Skip to main content

The weekend's news that settlement talks between the Justice Department and Microsoft (MSFT) - Get Microsoft Corporation Report have broken down will likely send stocks tumbling this morning.

At 9:10 a.m. EST, the

S&P 500

futures were down 4.6, nearly 5 points below fair value and indicating a negative open for the broad big-cap market.

Microsoft was lately trading at 96 3/4 on


, down from a close of 106 1/4 and ready to exert downward pressure on all the major indices. Technology stocks will be getting the worst of it; the

Nasdaq 100

futures were lately down 65.35 points, a negative indication for tech but about 40 points off the


session lows.

Market observers were taking it all in stride. "It's not something that's looming large for the market overall," Peter Coolidge, managing director of trading at

Brean Murray Foster Securities

, said of the Microsoft news. "It's more of a company-specific, and somewhat industry-specific, event."

"All in all, things don't feel too bad."

Especially in the stocks outside the tech sector. The broader market has lately managed to hold up much better than many observers expected it could just a couple weeks ago. Then, the prevailing sentiment was that the rotation into beaten-down NYSE issues was little more than an oversold twitch and that the hot money would soon return to its familiar tech haunts. Against the backdrop of that sentiment, the recently flat performance of the

TheStreet Recommends

Dow Jones Industrial Average

is far from disappointing.

Not Too Shabby
Thoughout the Nasdaq's turmoil, the Dow has bravely hung near 11,000

"It's a healthy thing anytime you can diminish the spread that has been developing between the Nasdaq and the overall market," Coolidge said.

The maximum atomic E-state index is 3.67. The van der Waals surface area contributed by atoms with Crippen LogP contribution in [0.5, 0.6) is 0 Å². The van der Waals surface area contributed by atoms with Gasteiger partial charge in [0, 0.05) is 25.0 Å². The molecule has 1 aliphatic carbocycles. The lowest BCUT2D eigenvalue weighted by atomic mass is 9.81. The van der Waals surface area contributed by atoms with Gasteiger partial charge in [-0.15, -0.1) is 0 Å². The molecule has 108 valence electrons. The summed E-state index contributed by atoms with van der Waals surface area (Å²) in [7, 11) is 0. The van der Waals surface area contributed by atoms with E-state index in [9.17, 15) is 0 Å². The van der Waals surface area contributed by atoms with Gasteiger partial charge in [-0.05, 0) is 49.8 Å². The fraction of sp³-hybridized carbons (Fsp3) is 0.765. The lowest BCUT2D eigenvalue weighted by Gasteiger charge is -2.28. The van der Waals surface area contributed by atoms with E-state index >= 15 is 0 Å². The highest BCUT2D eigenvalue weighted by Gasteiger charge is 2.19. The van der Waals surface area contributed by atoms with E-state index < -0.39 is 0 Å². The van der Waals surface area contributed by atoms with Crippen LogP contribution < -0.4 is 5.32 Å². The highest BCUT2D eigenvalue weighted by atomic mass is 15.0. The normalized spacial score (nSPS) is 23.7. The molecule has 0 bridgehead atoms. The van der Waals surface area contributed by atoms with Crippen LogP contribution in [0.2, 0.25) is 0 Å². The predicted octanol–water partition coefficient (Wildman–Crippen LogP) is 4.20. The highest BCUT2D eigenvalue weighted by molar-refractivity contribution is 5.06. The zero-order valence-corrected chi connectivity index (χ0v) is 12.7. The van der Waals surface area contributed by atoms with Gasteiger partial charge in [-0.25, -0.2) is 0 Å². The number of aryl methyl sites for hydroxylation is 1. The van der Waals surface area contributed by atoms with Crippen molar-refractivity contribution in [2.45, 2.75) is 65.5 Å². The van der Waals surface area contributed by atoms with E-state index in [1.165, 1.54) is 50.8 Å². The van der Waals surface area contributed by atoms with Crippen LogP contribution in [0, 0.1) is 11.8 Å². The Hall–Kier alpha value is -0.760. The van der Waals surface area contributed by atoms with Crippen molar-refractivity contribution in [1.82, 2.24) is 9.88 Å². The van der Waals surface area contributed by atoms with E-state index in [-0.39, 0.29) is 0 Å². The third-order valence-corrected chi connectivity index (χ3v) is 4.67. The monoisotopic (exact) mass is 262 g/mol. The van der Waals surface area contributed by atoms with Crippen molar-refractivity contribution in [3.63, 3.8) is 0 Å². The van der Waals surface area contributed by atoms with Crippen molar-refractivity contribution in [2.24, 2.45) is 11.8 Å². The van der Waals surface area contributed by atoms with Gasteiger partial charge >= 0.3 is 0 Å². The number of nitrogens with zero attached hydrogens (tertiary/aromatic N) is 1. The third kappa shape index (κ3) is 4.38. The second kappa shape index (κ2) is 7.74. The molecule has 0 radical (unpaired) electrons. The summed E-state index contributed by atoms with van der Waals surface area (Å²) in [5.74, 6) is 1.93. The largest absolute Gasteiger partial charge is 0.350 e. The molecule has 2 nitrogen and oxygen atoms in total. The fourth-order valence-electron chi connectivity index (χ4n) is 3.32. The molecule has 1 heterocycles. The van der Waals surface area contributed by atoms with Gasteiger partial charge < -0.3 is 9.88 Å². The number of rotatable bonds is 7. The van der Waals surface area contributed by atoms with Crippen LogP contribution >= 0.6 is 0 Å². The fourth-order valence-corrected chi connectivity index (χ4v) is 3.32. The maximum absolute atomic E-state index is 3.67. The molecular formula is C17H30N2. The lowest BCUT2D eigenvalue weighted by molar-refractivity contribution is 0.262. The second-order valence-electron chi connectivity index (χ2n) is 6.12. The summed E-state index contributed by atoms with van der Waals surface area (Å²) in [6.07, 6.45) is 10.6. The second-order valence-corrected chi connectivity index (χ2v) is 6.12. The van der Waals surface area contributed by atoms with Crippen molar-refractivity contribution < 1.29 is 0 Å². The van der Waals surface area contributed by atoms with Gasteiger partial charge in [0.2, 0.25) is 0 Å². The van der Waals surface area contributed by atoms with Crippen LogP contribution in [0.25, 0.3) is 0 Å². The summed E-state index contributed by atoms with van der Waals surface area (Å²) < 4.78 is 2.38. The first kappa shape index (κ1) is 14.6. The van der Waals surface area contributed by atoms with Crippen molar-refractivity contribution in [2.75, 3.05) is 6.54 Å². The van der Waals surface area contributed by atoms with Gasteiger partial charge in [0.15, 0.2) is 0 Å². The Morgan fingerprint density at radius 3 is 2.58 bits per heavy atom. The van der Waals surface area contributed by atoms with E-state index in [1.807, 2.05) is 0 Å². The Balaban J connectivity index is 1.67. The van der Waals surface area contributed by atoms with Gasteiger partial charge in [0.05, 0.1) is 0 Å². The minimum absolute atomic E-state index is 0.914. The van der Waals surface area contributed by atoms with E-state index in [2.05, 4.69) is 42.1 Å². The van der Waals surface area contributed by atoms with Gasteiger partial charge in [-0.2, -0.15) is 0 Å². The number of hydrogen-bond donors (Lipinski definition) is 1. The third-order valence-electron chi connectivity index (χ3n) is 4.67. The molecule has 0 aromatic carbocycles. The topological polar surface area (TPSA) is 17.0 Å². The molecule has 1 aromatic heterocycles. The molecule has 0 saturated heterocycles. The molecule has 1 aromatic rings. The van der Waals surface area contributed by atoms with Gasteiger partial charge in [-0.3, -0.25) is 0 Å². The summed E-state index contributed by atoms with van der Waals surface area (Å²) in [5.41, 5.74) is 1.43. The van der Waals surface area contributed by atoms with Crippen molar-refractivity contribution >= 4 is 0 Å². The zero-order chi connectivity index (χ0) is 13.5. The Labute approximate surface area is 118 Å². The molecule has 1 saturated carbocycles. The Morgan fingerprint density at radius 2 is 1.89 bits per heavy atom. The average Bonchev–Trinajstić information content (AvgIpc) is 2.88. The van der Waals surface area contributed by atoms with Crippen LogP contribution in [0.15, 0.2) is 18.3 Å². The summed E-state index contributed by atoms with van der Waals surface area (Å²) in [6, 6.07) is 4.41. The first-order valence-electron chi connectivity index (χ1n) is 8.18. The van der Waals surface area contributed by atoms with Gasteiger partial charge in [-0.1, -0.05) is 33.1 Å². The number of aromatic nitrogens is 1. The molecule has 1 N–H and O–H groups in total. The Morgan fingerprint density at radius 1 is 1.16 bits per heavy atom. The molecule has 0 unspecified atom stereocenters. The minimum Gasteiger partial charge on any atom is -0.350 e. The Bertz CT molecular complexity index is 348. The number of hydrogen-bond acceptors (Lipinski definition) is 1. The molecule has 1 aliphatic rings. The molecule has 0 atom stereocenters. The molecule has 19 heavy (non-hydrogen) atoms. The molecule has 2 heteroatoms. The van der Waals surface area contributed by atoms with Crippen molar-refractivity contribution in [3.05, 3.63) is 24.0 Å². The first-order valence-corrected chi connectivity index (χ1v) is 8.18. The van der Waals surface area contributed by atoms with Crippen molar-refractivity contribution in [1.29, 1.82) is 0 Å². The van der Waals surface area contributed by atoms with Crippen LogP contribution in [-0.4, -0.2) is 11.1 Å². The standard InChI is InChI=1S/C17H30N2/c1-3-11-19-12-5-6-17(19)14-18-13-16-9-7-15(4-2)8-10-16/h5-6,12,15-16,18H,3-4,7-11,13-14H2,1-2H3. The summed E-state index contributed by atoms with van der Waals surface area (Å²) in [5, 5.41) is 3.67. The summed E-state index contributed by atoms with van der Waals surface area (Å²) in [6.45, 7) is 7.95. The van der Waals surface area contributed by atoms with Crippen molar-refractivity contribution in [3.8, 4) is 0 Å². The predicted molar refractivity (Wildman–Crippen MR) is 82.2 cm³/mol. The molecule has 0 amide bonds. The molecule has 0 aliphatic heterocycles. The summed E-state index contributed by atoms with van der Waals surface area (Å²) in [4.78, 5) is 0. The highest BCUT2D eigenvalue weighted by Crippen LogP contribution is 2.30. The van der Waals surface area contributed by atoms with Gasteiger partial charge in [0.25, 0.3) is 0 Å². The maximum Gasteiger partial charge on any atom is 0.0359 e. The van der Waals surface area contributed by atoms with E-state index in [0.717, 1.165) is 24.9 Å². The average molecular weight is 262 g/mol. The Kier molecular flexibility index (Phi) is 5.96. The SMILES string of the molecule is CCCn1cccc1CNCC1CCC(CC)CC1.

Unfortunately, the news vacuum that exacerbated the market's volatility last week remains in force today. Corporate headlines beyond Microsoft are sparse, and earnings don't start coming in until next week.

The bond market was little changed, with the 10-year note down 2/32 to 103 19/32 and yielding 6.011%.

At 10 a.m., the

National Association of Purchasing Management

will release the

Purchasing Managers' Index

, its survey of manufacturing conditions across the country. Economists are looking for a headline PMI of 56.4 for March, a reading that would indicate expansion but would still be down from the previous month's 56.9.

The large European bourses were selling off in afternoon trade, with the biggest losses in tech. The Paris


was off 125.16, or 2%, to 6160.89, while Frankfurt's

Xetra Dax

was down 116.58, or 1.5%, to 7482.81. London's


had lost 63.3, or 1%, to 6476.9.

The euro was trading at $0.9574.

Asian markets moved sharply in both directions overnight.

In Tokyo, the


surged 389.67 points, or 1.9%, to 20,726.99 despite news that Japanese Prime Minister

Keizo Obuchi

had suffered a stroke. Chalk up the positive sentiment to a markedly improved


, the

Bank of Japan's

quarterly survey of corporate sentiment. The tankan's diffusion index for large manufacturers came in at negative 9, in line with market expectations and well above the negative-17 reading logged in the previous quarter.

News that Obuchi was in a coma did not surface until after the market closed.

Meanwhile, after watching the yen surge against the dollar on Friday, the BOJ reportedly intervened on behalf of the greenback, which rose to around 105.11 yen before trading migrated from Tokyo to London. The dollar was lately sitting at 105.03 yen.

Stocks got hammered in Hong Kong, where the

Hang Seng

fell below what some in the market consider an important psychological level, 17,000. Heavy selling in technology shares sent the index down 513.61, or 3.0%, to 16,892.93.

For a look at stocks in the preopen news, see Stocks to Watch, published separately.